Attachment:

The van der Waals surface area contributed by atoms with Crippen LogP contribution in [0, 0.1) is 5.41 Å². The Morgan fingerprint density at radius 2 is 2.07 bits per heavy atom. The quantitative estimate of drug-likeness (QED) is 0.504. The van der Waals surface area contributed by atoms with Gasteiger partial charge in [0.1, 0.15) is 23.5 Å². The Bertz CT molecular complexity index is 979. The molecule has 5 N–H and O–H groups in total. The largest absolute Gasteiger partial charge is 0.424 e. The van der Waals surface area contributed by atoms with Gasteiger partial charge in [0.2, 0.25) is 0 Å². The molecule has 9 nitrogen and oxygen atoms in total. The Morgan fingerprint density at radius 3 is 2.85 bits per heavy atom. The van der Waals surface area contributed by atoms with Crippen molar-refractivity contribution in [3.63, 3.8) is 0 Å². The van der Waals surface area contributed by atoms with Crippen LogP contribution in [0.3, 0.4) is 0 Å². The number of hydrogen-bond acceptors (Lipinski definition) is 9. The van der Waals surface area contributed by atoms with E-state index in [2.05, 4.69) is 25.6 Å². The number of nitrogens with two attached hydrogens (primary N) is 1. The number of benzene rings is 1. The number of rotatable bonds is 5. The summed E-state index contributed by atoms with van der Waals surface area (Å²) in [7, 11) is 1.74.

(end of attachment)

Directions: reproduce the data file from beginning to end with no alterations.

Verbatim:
The van der Waals surface area contributed by atoms with Crippen LogP contribution in [0, 0.1) is 5.41 Å². The Morgan fingerprint density at radius 2 is 2.07 bits per heavy atom. The quantitative estimate of drug-likeness (QED) is 0.504. The van der Waals surface area contributed by atoms with Gasteiger partial charge in [0.1, 0.15) is 23.5 Å². The Bertz CT molecular complexity index is 979. The molecule has 5 N–H and O–H groups in total. The largest absolute Gasteiger partial charge is 0.424 e. The van der Waals surface area contributed by atoms with Gasteiger partial charge in [0.2, 0.25) is 0 Å². The molecule has 9 nitrogen and oxygen atoms in total. The Morgan fingerprint density at radius 3 is 2.85 bits per heavy atom. The van der Waals surface area contributed by atoms with Crippen molar-refractivity contribution in [3.63, 3.8) is 0 Å². The van der Waals surface area contributed by atoms with Crippen LogP contribution in [0.3, 0.4) is 0 Å². The number of hydrogen-bond acceptors (Lipinski definition) is 9. The van der Waals surface area contributed by atoms with E-state index in [2.05, 4.69) is 25.6 Å². The number of nitrogens with two attached hydrogens (primary N) is 1. The number of benzene rings is 1. The number of rotatable bonds is 5. The summed E-state index contributed by atoms with van der Waals surface area (Å²) in [7, 11) is 1.74.